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Luigi Longo (15 March 190016 October 1980), also known as Gallo, was an Italianmarker communist politician and secretary of the Italian Communist Party from 1964 to 1972.

Early life

Luigi Longo was born in Fubine Monferratomarker (province of Alessandria, Piedmont).

As a student at the Politecnico di Torinomarker, he became active in the youth wing of the Italian Socialist Party (PSI), and engaged in political propaganda from a Marxist perspective. He was a regular visitor to the offices of Ordine Nuovo, the newspaper founded by Antonio Gramsci, and became acquainted with Gramsci and Palmiro Togliatti. In 1921, at the Livornomarker Congress of the PSI, he was one of the instigators of the split in the party, when supporters of Vladimir Lenin's Bolshevik line left to form the Italian Communist Party (PCI). He became a leading figure in the new PCI along with Togliatti, Gramsci and others.

Longo was a fervent anti-fascist, and, when Benito Mussolini established his Fascist regime in Italy in 1922, he emigrated to Francemarker where he became one of the principal leaders of the PCI. In the same year he was a member of a delegation to the Comintern Congress in Moscowmarker, where he met Lenin. He would return to Moscow several times in the following years, and was to meet Joseph Stalin and other members of the Soviet Unionmarker leadership. In 1933 he became a member of the Comintern's political commission. In 1934 he signed a joint action agreement between the PCI and the PSI.

Spanish Civil War and Resistance

Longo took part in the Spanish Civil War as an inspector of the Republican troops in the International Brigades under the leadership of Randolfo Pacciardi, and took the nom de guerre Gallo. After the defeat of the Second Spanish Republic by Francisco Franco, he returned to France.

After the outbreak of World War II and the Nazi German invasion of France, the Vichy France collaborationist government was established under Philippe Pétain. Longo was arrested and detained in an internment camp at Vernet from 1939 to 1941. There he made the acquaintance of Leo Valiani, among others. In 1941 he was handed over to the Italian fascist authorities and interned at Ventotenemarker. After the overthrow of Mussolini on 25 July 1943, Longo was released. After Mussolini regained control of Northern Italy (which he led as the Italian Social Republic), Longo took command of the Garibaldi Brigades, the communist forces in the Italian partisan resistance. He later became deputy commander of the Gruppo volontari per la liberta' ("Group of Volunteers for Freedom"), and a close collaborator of Ferruccio Parri; in April 1945 Longo was one of the leading figures of the uprising in northern Italy.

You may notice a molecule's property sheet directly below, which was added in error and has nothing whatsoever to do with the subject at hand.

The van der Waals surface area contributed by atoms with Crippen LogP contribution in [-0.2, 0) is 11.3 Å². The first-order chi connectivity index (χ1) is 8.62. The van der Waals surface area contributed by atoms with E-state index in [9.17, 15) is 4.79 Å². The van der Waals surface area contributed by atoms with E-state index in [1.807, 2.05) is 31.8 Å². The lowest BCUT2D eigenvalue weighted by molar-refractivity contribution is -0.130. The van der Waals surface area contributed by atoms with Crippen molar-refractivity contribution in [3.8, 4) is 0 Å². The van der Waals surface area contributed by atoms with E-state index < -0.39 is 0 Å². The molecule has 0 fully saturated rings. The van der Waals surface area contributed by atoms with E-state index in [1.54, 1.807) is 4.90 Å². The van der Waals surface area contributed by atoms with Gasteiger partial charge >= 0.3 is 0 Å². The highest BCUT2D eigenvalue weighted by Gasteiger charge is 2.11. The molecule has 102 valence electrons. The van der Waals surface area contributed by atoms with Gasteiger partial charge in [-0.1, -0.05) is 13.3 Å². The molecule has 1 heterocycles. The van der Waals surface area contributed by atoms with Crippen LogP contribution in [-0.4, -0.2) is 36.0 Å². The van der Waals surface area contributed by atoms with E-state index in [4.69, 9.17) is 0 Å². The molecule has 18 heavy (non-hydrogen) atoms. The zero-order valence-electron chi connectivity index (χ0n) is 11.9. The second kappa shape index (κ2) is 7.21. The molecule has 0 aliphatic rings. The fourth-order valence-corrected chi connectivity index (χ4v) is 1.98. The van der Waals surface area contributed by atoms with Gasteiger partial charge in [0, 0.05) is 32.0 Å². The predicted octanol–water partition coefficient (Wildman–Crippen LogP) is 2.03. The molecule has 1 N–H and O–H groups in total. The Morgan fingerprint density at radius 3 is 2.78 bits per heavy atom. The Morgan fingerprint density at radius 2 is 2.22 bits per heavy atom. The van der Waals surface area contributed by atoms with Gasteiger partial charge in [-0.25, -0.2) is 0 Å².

Post-war politics

After the war he was a member of the National Congress and in 1946 was elected to the Constituent Assembly. He was subsequently elected, and repeatedly re-elected, to the Italian Chamber of Deputies on the PCI list and was a member of the party leadership. In 1964, after the death of Palmiro Togliatti, he became secretary of the PCI, declaring that he was "a secretary, not a boss". In this role, he continued Togliatti's line, known as the "Italian road to Socialism", playing down the alliance between the Italian Communist Party and the Soviet Union. He reacted without hostility to the new left movements that sprung up in 1968 and, among the leaders of the PCI, was one of those most disposed to engage with the new activists, although he did not condone their excesses.

Longo was the first to realise the capabilities of Enrico Berlinguer and when in 1972, due to ill health, he resigned the position of party secretary, he supported the choice of Berlinguer as his successor. From that year until his death, he was honorary president of the PCI. In that capacity, he expressed his opposition to the "national solidarity" line the PCI was later to espouse.

In 1947 he published a book entitled A people in the Maquis.

Longo is cited in the bibliography on Pope Pius XII as one the originators of the black legend on the role of the sovereign pontiff during the Second World War.

Luigi Longo died in Rome in 1980.

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